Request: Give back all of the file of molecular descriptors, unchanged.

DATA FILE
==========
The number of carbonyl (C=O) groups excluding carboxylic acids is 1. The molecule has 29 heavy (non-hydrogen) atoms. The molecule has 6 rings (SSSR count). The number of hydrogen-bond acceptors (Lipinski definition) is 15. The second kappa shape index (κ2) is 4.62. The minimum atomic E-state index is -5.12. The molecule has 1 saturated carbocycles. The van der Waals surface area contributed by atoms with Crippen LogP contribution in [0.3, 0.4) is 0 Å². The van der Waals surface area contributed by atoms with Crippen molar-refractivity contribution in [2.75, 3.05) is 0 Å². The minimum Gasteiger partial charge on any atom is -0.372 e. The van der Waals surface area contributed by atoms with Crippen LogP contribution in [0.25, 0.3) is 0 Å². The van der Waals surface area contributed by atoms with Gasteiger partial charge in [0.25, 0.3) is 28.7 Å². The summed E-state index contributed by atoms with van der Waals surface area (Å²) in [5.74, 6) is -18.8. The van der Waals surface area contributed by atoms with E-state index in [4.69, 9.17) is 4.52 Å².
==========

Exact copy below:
The number of carbonyl (C=O) groups excluding carboxylic acids is 1. The molecule has 29 heavy (non-hydrogen) atoms. The molecule has 6 rings (SSSR count). The number of hydrogen-bond acceptors (Lipinski definition) is 15. The second kappa shape index (κ2) is 4.62. The minimum atomic E-state index is -5.12. The molecule has 1 saturated carbocycles. The van der Waals surface area contributed by atoms with Crippen LogP contribution in [0.3, 0.4) is 0 Å². The van der Waals surface area contributed by atoms with Crippen molar-refractivity contribution in [2.75, 3.05) is 0 Å². The minimum Gasteiger partial charge on any atom is -0.372 e. The van der Waals surface area contributed by atoms with Crippen LogP contribution in [0.25, 0.3) is 0 Å². The van der Waals surface area contributed by atoms with Gasteiger partial charge in [0.25, 0.3) is 28.7 Å². The summed E-state index contributed by atoms with van der Waals surface area (Å²) in [5.74, 6) is -18.8. The van der Waals surface area contributed by atoms with E-state index in [4.69, 9.17) is 4.52 Å².